(Insert witticism about dipping your toe in, the vastness of the ocean, water water everywhere,etc …) ___________________ …but you got to start somewhere…
Beau (England), Black Tempest (England), The Bordellos (England), Cat Frequency (England), The Cream People (England), Dead Pylons (England), Earthling Society (England), Elevation (USA), Frobisher Neck (England), The Golden Cake Company (Wales), The Grand Astoria (Russia), Julie’s Haircut (Italy), Mademoiselle Marquee (Scotland), James McKeown (England), Mechanik (Spain), Moonweevil (England), Oceanfire (England), Organic Is Orgasmic (Russia), Craig Padilla (USA), Palace of Swords (Scotland), Purple Rock Trip (USA), Sendelica (Wales), Jay Tausig (USA), Temple Music (England), The Amazing Sounds Of D.B. Turi (England), Vert:x (England), Vespero (Russia), The Vox Humana (Wales), Zenith: Unto The Stars (England)
Strange Fish, from Fruits de Mer Records, is a 4 volume set of ’extended prog rock tracks, acid-james, side-long ambient pieces, electric/acoustic guitar + electronics tracks,’ plus a bonus CD for the completists who clean their plate. And there is much to digest here. Surely many of the names, whether you’re a regular diner at Fruits de Mer, will be familiar while others will be the strangest of the fish. By casting a net this big, there are bound to be particulars and peccadilloes for everyone. That’s a given. It’s also a given that if you swim in similar waters as these fish do, you’re bound to be open to some new sounds, or at the very least a few new coordinates on the chart. Spanning the globe with running times from full-sides (Sendelica’s adventuresome, bubbling trip-fest Strange Fish) to day-trips, there is literally something for everyone.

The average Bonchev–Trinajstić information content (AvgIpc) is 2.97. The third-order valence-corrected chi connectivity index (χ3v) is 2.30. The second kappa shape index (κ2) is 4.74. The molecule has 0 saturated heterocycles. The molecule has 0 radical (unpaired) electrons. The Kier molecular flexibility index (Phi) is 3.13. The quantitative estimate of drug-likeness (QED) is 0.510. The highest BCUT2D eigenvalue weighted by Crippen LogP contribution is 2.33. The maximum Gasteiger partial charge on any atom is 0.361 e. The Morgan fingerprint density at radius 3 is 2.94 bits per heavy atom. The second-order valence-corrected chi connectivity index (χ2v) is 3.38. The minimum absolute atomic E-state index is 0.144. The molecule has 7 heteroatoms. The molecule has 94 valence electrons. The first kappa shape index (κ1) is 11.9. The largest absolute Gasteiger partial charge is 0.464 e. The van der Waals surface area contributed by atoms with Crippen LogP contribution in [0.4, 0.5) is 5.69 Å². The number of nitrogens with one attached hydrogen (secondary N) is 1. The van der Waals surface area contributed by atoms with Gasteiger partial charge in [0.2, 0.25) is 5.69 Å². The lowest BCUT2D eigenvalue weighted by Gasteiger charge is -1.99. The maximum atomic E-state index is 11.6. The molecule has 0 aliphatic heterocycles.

Craig Padilla kicks off Strange Fish One with Full Moon World, setting the tone, but not the destination, with his electro space stretches. To run through every cut would not only be tedious, but a disservice to Strange Fish’s expanse. Exploration is no small part of the mission here, and though you’ll find plenty of heavily electronic mind twists and turns like Padilla, the ocean is vast and the species plenty. Sendelica tackle the title cut, flowing out over a full side, mapping and doing reconn through waters both limpid and dense with sound-colors darting and pinging like, well, strange fish. Right off the bat, Strange Fish One makes clear the scope of what’s to come pairing Sendelica’s more spacey prog leanings with Padilla’s electronics. Throughout all the volumes the diversity and range of ear candy all work in tangent to make a statement, a very broad one. Moonweevils short burst of idiosyncratic pulses may have an electro-base in common with Padilla, but it’s as different from that as it is from the more Kosmiche sounds of Black Tempest‘s Energy of Stars or the gentle and enigmatic Palace of Swords.
Fruits de Mer has said that if Head Music is where your ears are at, then Strange Fish can easily dock in your own head space, and that’s spot on. Though Head Music focused on Krautrock, the range of interpretations and executions were as varied as the type of music it sought to celebrate, making a statement far beyond the confines of a genre. Strange Fish does the same, blurry the edges of this head music revealing just how much the variety here shares in intent. Whether it’s the more folk leanings of James McKweon, the space prog of Vespero and Organic is Orgasmic, Jay Tausig‘s Kraut beat on the stellar Shortwave, or the foot through the floorboards space rock chug of vert:x and the outrageous showing of Oceanfire, the concrete target may be hard to put into words, but we have the music to do that for us and you’ll know it when you hear it. What you also hear, loud and clear, is the unspoken artist here: the sprawl. The height, width and depth of Strange Fish is as vital as any of the artists on display. You can take each album as a great compilation, or broad sampler of a handful of bands, but Strange Fish achieves maximum depth in full scope. Though it may not share the more direct intent of other opuses like The White Album, Physical Graffiti, or even Exile On Main St., what it does share is a celebration of those records’ sprawl. Depending on where your interests lie, and what defines a peak or valley, Strange Fish is never less than intriguing and fully successful in its reverence of the simple action of dipping your toe in stranger waters than you usual do. Fruits de Mer have the lures, the waters are stocked…all you have to do is wait for the bite after the nibble.